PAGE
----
Chernobyl 20th Anniversary Symposium in Tokyo
As promised in NIT 111, CNIC co-hosted an event in Tokyo to commemorate the 20th anniversary of the Chernobyl accident. In the afternoon there was a symposium entitled "20 years after the Chernobyl catastrophe - what happened and what continues now?" Several short videos were shown in the morning and there was also an exhibition including photos and children's pictures.
The videos showed close-up footage of the liquidators, most of them in their shirt sleeves, cleaning up the intensely radioactive aftermath. Those who have not already died, are mostly in poor health. Sadly, the state has all but forgotten them. The bravery awards and the promises of social welfare counted for little when the economy began to collapse.
The focus of the children's pictures was quite different. In picture after picture the most prominent feature was nature, in particular animals and birds: sad, lonely, wounded, but sometimes pointing the way to regeneration and hope.
The keynote speaker at the symposium was Dr. Yuri Shcherbak. Dr. Shcherbak has been sounding the alarm about Chernobyl from the earliest days. Perestroika gathered strength in the years after the Chernobyl accident and in 1989, despite his critical views, Dr. Shcherbak was elected to parliament. After Ukraine gained its independence, he became the Ukrainian environment minister. Then in 1992 he became Ukrainian Ambassador to Israel and subsequently received postings as Ambassador to the US, Mexico and Canada.
He began his speech by referring to the cherry blossom season in Japan. Cherry trees in full bloom grace the streets of Tokyo for no more than a week late March or early April each year. (By April 26th, the anniversary of Chernobyl, they are well on their way up to Rokkasho in the north.) Dr. Shcherbak pointed out that whereas each April cherry blossoms are a symbol of life, Chernobyl is a symbol of death. His account of the accident and its consequences left no one in any doubt that this is true, but his concluding remarks did not counsel despair. Instead, he read us one of his poems, rather haiku-like in form.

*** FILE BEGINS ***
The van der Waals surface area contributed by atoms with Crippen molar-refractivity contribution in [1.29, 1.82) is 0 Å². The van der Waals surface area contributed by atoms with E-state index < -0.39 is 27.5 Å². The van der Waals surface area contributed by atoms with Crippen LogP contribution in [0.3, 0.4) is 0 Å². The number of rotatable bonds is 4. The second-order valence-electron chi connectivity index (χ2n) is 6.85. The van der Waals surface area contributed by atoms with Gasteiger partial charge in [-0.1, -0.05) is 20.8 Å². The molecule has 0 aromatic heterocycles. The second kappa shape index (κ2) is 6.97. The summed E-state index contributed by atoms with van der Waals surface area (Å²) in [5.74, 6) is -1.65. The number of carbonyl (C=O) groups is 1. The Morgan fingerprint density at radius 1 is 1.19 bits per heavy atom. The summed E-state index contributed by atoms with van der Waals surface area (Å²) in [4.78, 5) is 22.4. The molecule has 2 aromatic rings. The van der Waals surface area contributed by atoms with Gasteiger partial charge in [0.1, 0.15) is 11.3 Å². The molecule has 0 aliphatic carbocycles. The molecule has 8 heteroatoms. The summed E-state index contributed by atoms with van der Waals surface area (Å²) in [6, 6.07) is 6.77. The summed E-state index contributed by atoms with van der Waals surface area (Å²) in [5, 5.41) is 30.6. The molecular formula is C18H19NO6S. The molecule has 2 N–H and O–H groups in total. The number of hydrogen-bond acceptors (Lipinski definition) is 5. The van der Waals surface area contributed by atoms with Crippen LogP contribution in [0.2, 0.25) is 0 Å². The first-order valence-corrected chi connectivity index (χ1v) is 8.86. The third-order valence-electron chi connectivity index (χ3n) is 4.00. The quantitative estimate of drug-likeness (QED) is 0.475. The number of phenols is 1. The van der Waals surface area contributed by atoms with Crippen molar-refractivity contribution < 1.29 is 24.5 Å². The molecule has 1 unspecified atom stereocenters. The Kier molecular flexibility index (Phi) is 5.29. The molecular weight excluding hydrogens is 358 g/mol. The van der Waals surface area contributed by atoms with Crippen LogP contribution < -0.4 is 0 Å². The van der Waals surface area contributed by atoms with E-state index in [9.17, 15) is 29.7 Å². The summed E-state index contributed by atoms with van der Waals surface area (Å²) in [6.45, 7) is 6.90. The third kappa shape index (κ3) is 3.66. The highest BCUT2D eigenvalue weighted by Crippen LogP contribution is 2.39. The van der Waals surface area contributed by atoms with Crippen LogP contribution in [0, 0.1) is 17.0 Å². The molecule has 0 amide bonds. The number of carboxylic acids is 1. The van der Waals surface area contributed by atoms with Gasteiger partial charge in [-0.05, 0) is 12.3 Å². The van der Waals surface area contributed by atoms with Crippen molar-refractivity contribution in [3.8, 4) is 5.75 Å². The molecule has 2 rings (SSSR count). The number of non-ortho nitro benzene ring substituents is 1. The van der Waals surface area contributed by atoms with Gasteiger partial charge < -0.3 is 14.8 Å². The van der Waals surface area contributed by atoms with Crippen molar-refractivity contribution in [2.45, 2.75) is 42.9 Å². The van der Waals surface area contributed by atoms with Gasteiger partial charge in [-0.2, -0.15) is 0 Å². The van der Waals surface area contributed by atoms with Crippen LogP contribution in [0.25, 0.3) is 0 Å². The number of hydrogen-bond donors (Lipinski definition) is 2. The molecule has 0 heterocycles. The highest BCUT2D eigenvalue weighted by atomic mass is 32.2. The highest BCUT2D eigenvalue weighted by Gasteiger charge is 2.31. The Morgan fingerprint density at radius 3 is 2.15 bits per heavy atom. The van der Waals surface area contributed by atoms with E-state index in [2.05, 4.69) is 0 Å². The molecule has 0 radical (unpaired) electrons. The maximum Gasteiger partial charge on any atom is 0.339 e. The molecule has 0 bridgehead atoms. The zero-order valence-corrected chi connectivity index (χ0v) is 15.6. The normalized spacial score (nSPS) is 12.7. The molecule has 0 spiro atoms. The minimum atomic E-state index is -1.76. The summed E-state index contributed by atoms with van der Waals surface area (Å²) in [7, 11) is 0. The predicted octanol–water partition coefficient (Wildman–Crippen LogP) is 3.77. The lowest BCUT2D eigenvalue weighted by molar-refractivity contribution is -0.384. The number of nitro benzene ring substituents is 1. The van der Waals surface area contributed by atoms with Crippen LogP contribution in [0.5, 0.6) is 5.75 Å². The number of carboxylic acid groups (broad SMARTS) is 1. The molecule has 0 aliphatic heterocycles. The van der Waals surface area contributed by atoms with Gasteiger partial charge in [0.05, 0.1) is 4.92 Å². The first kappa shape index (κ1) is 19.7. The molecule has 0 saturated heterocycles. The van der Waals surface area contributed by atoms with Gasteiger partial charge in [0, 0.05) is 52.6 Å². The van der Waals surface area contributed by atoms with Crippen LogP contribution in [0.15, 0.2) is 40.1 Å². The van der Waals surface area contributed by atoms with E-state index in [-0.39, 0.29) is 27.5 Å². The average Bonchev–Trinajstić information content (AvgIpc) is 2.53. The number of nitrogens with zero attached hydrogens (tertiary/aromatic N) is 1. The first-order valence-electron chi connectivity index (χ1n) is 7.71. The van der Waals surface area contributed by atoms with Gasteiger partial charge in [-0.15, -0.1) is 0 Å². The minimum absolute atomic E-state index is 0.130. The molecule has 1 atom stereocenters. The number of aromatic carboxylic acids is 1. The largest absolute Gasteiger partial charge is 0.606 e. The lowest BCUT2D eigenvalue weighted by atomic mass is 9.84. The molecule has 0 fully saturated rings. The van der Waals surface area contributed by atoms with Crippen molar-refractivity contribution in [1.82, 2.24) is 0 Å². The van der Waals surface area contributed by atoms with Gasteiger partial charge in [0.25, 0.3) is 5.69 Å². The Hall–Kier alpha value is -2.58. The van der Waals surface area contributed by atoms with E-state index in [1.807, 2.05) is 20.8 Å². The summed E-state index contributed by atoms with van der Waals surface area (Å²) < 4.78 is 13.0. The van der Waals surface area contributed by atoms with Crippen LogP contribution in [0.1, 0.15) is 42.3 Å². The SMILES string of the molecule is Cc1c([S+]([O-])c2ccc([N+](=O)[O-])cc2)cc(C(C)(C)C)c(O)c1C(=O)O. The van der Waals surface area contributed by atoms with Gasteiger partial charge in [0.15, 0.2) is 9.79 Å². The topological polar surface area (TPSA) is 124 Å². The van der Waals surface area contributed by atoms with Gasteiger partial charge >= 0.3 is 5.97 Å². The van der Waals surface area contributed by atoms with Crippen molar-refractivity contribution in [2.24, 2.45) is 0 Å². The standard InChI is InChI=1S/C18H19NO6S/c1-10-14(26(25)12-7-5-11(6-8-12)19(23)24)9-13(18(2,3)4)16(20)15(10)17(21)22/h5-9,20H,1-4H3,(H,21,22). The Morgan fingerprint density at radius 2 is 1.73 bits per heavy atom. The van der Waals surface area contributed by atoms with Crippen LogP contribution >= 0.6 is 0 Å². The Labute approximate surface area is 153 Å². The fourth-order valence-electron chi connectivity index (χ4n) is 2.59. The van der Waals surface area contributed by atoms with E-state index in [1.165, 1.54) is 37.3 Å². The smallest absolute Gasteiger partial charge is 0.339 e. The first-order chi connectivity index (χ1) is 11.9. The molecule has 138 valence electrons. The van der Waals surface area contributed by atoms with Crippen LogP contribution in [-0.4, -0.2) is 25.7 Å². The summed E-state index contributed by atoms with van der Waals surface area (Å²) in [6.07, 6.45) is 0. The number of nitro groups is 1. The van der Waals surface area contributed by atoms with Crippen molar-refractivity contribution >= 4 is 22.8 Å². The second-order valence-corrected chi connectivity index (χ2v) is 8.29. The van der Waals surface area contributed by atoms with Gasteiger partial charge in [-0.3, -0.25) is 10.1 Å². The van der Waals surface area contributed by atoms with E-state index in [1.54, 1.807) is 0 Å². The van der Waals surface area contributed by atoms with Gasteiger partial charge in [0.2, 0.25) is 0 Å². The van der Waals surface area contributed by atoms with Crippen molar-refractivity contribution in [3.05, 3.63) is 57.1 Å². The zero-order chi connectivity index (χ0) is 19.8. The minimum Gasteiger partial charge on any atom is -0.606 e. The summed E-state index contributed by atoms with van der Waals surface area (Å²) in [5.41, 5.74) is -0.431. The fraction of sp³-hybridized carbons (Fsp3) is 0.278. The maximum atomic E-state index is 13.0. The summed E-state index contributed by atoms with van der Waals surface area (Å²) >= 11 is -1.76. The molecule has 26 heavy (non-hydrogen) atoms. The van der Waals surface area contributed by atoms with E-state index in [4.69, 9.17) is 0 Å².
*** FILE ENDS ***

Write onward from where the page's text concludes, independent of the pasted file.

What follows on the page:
The apple trees at Chernobyl
Are flowering once again
Give birth to bright hope1
As in the children's pictures, the human spirit takes inspiration from nature. When thus inspired, hope is indominatable.
Nevertheless, the full tragedy of Chernobyl must be presented truthfully. All the speakers were critical of attempts to underestimate the number of people who died or suffered as a result of Chernobyl. Indeed, they pointed out that reducing Chernobyl to a body count leaves out most of the damage caused by the accident.
Dr. Shcherbak spoke about the difficulty of managing huge scale technology, particularly in unstable or undemocratic countries. Imagine, for example, the problems of managing nuclear power plants in regions of conflict. When war begins, operations must be stopped. Peace keeping forces will be required to protect nuclear power plants. Nevertheless, he did not totally reject nuclear power. To us it seemed that he had made a perfect case for a nuclear phase out, but perhaps he is more pessimistic than us about alternatives, or more optimistic than us that nuclear energy can solve the world's problems. CNIC Co-Director, Hideyuki Ban, clearly stated that he does not believe nuclear energy can solve the world's problems, in particular the problem of climate change.
There were many Chernobyl-related activities in Japan besides the above event. CNIC also issued an appeal in English and Japanese, "Building a 21st Century which is not dependent on nuclear energy". This appeal can be viewed on our web site.
Philip White (NIT Editor)
1. This translation is adapted from the interpreter's improvised Japanese and English translations.
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